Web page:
Renaissance: New IdeasPetrarch (1304-1374), Italian scholar called the father of the Renaissance
Glossary• Scholar• Humanism• Secular• Inquiry• Astronomy• Dissection• Medicine
Humanism• new ideas that emerged 1400 - 1600• interest for the classics (Greek and Roman) was at the same time a result as well as a cause of the growing secular view of life.
New mentality The humanist mentality stood at a point midway between medieval beliefs (faith)and the modern scientific attitude (reason)
New mentality (II)• The individual experience on earth became more interesting than the doubtful afterlife.• Human experience and the man itself became the measure and centre of all things.• Medieval unreasoning faith replaced by doubt and inquiry.
Garden of Earthly Delights, El Bosco (1480-1490)
Astronomy: a new universe• A new understanding of the universe and humanity’s place in it: astronomy• Astronomers’ main aim was to study the movement of the stars and planets and so build up a more accurate picture of what the universe was like
New methods to study the universe • Math, geometry and observation (with the help of the telescope) • Astronomers challenged traditional ideas, like the theory supported by the Church of the Earth as the centre of the universe.
The new view of the universeNicolaus Copernicus (1473-1543)• He was born in Poland, and came to Italy to study Greek, mathematics, astronomy and medicine• He did not have advanced telescopes• He based his work on logic and geometric calculation to prove that the Earth, other planets and stars revolved in circles around the Sun• He published his ideas in The Nicolaus Copernicus Revolution of the Celestial Spheres (1543)
The new view of the universeJohann Kepler(1571-1630)• He was a German astronomer• He used mathematical calculations to work out how the planets moved and proved Copernicus’ theory• He realised that Copernicus had been wrong in one aspect: the planets travelled around the Sun in elliptical, not circular orbits• Kepler’s ideas challenged the Johann Kepler Church’s teaching and he was expelled from his university
The new view of the universeGalileo Galilei (1564-1642)• He was born in Pisa, Italy• He studied mathematics and physics; lecturer at the University of Pisa in 1589 (25 years old)• He perfectioned the telescope Dutch scientists were using at his time• Through observations using his improved telescope, he proved Copernicus and Kepler were right• The Church tried to stop Galileo’s Galileo Galilei work (Inquisition) but the silencing came too late: his ideas were widely accepted by scientists
Galileo facing the Roman Inquisition (Cristiano Banti, 1857)
New challenging ideas• The Earth, other planets and stars revolved around the Sun• Planets followed elliptical orbits around the Sun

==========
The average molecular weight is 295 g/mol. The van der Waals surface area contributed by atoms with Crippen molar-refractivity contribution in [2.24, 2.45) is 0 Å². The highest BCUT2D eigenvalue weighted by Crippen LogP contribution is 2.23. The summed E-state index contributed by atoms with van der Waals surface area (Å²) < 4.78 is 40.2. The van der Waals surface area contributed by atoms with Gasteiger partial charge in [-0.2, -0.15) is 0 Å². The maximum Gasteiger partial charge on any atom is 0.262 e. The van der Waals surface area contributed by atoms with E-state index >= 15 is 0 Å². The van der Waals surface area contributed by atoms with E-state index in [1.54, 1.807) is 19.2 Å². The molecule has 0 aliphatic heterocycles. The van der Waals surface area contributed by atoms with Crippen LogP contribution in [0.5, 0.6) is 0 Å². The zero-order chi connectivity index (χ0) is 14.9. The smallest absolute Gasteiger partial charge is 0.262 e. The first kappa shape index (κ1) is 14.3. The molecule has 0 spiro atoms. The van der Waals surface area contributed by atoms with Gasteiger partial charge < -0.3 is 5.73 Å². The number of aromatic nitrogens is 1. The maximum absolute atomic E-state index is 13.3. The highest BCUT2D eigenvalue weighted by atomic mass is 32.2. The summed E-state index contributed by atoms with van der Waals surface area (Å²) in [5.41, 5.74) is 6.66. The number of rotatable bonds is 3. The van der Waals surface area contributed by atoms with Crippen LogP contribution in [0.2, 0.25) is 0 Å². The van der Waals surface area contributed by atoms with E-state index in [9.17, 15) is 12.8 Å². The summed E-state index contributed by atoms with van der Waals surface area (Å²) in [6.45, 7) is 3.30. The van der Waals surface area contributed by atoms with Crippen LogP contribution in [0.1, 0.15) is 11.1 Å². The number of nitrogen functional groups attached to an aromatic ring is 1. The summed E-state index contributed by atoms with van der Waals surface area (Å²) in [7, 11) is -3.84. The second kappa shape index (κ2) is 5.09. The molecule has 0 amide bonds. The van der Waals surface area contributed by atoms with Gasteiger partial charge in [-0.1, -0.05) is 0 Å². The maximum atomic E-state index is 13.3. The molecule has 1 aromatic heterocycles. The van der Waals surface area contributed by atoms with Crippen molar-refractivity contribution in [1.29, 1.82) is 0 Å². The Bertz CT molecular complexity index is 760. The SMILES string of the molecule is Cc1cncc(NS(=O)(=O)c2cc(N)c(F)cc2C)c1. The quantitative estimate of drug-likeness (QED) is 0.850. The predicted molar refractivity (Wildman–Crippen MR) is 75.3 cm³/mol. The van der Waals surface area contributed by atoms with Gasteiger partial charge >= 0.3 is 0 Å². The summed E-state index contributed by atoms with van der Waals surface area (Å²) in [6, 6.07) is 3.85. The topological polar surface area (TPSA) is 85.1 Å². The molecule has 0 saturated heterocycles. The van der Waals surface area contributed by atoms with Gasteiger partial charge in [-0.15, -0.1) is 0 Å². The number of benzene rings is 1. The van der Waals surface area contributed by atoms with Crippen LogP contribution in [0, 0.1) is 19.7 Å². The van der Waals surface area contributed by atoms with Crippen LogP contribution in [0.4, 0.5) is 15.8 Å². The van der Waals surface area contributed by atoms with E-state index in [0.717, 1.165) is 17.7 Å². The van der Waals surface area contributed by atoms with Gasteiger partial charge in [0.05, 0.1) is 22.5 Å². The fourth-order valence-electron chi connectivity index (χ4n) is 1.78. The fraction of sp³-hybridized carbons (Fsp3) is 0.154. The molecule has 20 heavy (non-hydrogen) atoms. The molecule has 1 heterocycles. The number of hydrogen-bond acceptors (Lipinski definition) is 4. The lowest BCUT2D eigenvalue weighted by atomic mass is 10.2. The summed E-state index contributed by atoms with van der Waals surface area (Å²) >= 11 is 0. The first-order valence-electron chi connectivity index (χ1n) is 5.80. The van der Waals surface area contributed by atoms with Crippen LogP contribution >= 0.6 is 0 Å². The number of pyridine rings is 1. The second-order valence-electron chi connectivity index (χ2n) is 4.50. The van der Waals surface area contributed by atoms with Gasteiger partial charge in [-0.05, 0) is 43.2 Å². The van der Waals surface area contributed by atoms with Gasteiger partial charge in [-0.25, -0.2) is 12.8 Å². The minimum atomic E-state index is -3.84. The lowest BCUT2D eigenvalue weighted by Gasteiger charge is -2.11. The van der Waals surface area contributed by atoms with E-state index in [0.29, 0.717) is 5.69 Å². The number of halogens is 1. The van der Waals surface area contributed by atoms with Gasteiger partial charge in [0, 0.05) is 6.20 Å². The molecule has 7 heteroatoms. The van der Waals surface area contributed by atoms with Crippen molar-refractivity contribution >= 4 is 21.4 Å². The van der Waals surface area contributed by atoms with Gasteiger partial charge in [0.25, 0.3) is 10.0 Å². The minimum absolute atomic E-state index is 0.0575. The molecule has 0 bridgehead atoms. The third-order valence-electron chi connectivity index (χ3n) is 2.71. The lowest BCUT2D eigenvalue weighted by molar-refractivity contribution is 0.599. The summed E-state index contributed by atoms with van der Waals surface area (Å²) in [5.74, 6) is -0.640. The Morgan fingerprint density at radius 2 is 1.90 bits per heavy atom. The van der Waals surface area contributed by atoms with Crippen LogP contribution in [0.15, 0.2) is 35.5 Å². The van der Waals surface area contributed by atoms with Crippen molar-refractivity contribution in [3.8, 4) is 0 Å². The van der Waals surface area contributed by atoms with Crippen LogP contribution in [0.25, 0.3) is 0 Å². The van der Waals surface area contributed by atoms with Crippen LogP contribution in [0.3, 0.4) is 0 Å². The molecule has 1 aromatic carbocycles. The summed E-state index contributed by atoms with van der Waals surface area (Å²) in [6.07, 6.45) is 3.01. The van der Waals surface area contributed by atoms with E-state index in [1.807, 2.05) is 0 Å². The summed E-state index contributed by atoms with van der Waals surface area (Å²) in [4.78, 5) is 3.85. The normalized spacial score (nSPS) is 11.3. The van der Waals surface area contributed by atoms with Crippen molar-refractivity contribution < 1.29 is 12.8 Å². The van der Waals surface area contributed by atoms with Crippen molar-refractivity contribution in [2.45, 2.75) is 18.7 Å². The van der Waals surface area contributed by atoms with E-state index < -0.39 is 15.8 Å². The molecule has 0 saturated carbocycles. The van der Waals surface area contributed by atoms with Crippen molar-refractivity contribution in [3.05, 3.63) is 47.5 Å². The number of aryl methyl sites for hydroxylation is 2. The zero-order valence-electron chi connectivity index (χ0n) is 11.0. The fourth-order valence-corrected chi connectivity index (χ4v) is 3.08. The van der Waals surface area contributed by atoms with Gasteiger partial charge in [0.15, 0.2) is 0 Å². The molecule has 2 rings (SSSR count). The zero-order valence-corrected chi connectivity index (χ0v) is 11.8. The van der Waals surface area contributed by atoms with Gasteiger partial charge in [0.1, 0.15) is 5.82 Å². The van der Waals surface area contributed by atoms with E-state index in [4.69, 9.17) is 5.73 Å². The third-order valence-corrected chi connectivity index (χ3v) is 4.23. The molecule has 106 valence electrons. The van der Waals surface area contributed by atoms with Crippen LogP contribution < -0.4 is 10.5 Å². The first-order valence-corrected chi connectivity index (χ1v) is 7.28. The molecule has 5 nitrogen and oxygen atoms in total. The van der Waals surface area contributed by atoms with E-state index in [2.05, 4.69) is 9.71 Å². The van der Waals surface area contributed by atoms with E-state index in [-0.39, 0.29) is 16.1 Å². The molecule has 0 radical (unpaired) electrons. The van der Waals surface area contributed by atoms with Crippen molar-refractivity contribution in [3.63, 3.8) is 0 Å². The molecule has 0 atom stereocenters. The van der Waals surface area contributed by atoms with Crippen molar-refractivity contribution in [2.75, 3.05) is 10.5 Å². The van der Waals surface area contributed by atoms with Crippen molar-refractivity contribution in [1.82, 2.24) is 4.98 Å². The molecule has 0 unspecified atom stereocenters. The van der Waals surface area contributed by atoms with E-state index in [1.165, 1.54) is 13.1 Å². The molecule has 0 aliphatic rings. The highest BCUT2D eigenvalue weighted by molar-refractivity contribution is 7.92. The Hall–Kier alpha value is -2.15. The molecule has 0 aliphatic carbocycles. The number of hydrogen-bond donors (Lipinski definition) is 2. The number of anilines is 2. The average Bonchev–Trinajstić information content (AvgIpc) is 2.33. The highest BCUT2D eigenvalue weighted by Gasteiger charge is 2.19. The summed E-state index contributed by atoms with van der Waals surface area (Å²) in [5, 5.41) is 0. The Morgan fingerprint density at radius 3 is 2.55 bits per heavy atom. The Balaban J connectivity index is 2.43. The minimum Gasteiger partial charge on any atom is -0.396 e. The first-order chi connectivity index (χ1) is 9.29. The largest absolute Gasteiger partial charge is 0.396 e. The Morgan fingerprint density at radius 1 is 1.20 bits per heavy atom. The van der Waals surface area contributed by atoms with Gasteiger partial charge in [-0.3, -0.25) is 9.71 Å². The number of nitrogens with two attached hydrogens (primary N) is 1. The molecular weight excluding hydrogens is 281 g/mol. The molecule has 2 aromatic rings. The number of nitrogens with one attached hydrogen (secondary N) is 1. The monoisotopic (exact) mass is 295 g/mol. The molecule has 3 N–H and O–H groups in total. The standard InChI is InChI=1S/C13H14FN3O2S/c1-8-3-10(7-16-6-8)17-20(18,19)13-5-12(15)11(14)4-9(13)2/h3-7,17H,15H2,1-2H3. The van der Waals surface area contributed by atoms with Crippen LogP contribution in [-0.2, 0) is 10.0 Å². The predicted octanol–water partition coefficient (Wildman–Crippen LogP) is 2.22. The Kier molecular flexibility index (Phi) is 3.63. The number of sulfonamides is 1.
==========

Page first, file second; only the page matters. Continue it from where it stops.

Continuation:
Resistance to new ideas• The Church was very worried by the new theories about the universe• It banned the astronomers’ studies and tried to stop Copernicus and Galileo• The silencing of the new ideas came too late: Renaissance theories about the universe were by then being accepted by scholars all over Europe.
On life and death• In the Renaissance life was much shorter than today (life expectancy was around 30 years)• War, starvation and disease were all major causes of death in 14th century Italy. One of the most feared diseases was the plague• People had many of their own explanations for the plague. In the early 15th century here was a greater understanding of the plague as a result of various outbreaks. But people didn’t know how the disease worked –how it affected the human body
A procession of ‘flagellants, who believed the plague was apunishment sent by God. They whipped each other as a way of asking God to forgive them.
Old ideas…• During the Middle Ages the most important book about medicine was a Roman text written in the 2nd century.• Galen based his work on the dissection of animal’s bodies and his descriptions were fairly accurate.• Galen’s book was studied in medical Galen dissecting a pig (illustration schools for 1400 years included in the edition of Galen’s after his death. works published in Venice in 1556)
… were about to be challenged• In the Middle Ages Church discouraged new ideas.• Church still didn’t allow the dissection of human corpses: there was no way to improve medicine.• By the 15th century, the rules about dissection were being relaxed.• The new Renaissance attitudes emerging in Italy began to make it possible to observe the human body closely.
And anatomy changed it all!The new interest in anatomy allowed people to question previous ideas on the human body.
Andreas Vesalius• Vesalius (1514-1564) was a Belgian doctor• In 1537 he moved to Italy and became professor at Padua University• He was able to obtain bodies of executed criminals for dissection• The evidence Vesalius collected from his observations allowed him to write The Fabric of the Human Body -the fist atlas of the human body- in 1543.
And the human body would never be the same…• Vesalius’ findings came as a shock to people who had been taught not to question traditional established knowledge.• Scientific methods: dissection, observation and experiment became the accepted way of improving medical knowledge.